US Industrial Output Growth at 17-Month High

Industrial production in the United States went up 0.7 percent in April from March, rebounding from falls in the previous two months and beating market expectations of a 0.3 percent gain. It is the highest growth rate since November of 2014, led by gains in machinery and car manufacturing and utilities.

Manufacturing output rose 0.3 percent after declining the same amount in March. The production of durables rose 0.6 percent; the largest gains were recorded by machinery and by motor vehicles and parts, with increases of about 2 1/2 percent and 1 1/4 percent, respectively. Only a few durable goods industries posted declines, with the largest, about 1 1/4 percent, for primary metals. The output of nondurable manufacturing was unchanged in April, as gains in the indexes for food, beverage, and tobacco products and for plastics and rubber products offset declines for nearly all of the other industries. The output of other manufacturing (publishing and logging) declined 0.4 percent.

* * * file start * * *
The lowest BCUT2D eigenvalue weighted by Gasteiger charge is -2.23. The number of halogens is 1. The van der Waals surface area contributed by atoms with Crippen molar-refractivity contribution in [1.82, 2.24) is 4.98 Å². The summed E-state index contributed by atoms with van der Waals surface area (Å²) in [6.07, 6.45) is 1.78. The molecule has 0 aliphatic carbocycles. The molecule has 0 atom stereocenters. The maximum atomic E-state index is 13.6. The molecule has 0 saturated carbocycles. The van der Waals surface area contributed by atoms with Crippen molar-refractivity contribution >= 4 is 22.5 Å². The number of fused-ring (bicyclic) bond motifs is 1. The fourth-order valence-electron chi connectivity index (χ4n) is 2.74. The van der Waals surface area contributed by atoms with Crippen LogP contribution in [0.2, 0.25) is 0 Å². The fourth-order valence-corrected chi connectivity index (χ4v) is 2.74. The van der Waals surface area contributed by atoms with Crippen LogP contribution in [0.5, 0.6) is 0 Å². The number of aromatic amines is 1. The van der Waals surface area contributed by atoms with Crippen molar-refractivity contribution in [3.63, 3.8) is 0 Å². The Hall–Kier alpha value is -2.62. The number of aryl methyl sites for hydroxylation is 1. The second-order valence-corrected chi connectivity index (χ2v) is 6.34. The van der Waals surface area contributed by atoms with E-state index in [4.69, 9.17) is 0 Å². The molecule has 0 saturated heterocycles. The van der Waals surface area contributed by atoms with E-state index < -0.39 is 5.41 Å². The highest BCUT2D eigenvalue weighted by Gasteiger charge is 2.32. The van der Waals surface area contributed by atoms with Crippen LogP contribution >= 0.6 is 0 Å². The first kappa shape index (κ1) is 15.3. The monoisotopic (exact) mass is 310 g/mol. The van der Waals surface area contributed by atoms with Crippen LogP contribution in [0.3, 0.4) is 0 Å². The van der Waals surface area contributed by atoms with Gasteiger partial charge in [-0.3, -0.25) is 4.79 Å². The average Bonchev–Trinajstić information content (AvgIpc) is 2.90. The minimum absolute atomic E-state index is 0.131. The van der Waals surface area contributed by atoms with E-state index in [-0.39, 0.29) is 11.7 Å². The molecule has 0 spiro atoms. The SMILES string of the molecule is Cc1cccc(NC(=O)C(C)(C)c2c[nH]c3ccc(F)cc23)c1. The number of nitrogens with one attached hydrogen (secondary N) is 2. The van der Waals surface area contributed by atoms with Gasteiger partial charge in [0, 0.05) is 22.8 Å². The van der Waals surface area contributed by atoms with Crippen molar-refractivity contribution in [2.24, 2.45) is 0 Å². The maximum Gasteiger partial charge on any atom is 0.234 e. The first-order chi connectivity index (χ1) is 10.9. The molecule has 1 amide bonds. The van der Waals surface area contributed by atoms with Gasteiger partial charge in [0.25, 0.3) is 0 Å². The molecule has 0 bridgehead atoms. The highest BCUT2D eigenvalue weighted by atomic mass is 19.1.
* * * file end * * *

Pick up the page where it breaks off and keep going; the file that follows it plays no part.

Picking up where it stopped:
The index for utilities jumped 5.8 percent in April, as the demand for electricity and natural gas returned to a more normal level after being suppressed by warmer-than-usual weather in March. 

In contrast, mining production fell 2.3 percent in April, reflecting substantial cutbacks in oil and natural gas extraction as well as reductions in coal mining and in oil and gas well drilling and servicing. The index for coal mining has fallen nearly 40 percent over the past 12 months.

Capacity utilization for the industrial sector increased 0.5 percentage point in April to 75.4 percent, a rate that is 4.6 percentage points below its long-run (1972–2015) average.

US Industrial Output Growth at 17-Month High

Federal Reserve | Joana Taborda |
5/17/2016 2:27:43 PM